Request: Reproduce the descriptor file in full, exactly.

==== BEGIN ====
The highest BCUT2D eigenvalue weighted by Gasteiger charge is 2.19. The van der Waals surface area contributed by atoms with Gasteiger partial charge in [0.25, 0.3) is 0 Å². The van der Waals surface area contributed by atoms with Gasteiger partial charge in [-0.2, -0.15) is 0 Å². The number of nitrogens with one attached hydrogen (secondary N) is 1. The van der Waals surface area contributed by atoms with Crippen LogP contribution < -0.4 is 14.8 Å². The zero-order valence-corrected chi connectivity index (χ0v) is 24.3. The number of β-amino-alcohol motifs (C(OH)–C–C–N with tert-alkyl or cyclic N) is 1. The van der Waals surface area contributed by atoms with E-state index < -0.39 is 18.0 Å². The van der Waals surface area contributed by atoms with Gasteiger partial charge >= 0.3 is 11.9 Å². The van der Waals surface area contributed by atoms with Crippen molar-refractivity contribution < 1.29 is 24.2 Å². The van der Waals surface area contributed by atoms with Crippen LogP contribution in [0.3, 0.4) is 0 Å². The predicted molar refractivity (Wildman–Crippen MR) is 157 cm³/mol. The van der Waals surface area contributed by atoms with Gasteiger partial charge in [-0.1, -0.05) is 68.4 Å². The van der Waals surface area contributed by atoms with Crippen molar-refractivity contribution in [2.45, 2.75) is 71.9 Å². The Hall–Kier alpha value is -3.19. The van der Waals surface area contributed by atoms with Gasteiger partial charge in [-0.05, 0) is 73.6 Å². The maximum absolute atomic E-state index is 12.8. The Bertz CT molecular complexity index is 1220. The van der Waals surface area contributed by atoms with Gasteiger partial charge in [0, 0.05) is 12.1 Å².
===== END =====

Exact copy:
The highest BCUT2D eigenvalue weighted by Gasteiger charge is 2.19. The van der Waals surface area contributed by atoms with Gasteiger partial charge in [0.25, 0.3) is 0 Å². The van der Waals surface area contributed by atoms with Gasteiger partial charge in [-0.2, -0.15) is 0 Å². The number of nitrogens with one attached hydrogen (secondary N) is 1. The van der Waals surface area contributed by atoms with Crippen LogP contribution < -0.4 is 14.8 Å². The zero-order valence-corrected chi connectivity index (χ0v) is 24.3. The number of β-amino-alcohol motifs (C(OH)–C–C–N with tert-alkyl or cyclic N) is 1. The van der Waals surface area contributed by atoms with E-state index < -0.39 is 18.0 Å². The van der Waals surface area contributed by atoms with Gasteiger partial charge >= 0.3 is 11.9 Å². The van der Waals surface area contributed by atoms with Crippen molar-refractivity contribution < 1.29 is 24.2 Å². The van der Waals surface area contributed by atoms with Crippen LogP contribution in [0.3, 0.4) is 0 Å². The predicted molar refractivity (Wildman–Crippen MR) is 157 cm³/mol. The van der Waals surface area contributed by atoms with Gasteiger partial charge in [-0.1, -0.05) is 68.4 Å². The van der Waals surface area contributed by atoms with Crippen molar-refractivity contribution in [2.45, 2.75) is 71.9 Å². The Hall–Kier alpha value is -3.19. The van der Waals surface area contributed by atoms with Gasteiger partial charge in [-0.05, 0) is 73.6 Å². The maximum absolute atomic E-state index is 12.8. The Bertz CT molecular complexity index is 1220. The van der Waals surface area contributed by atoms with Gasteiger partial charge in [0, 0.05) is 12.1 Å².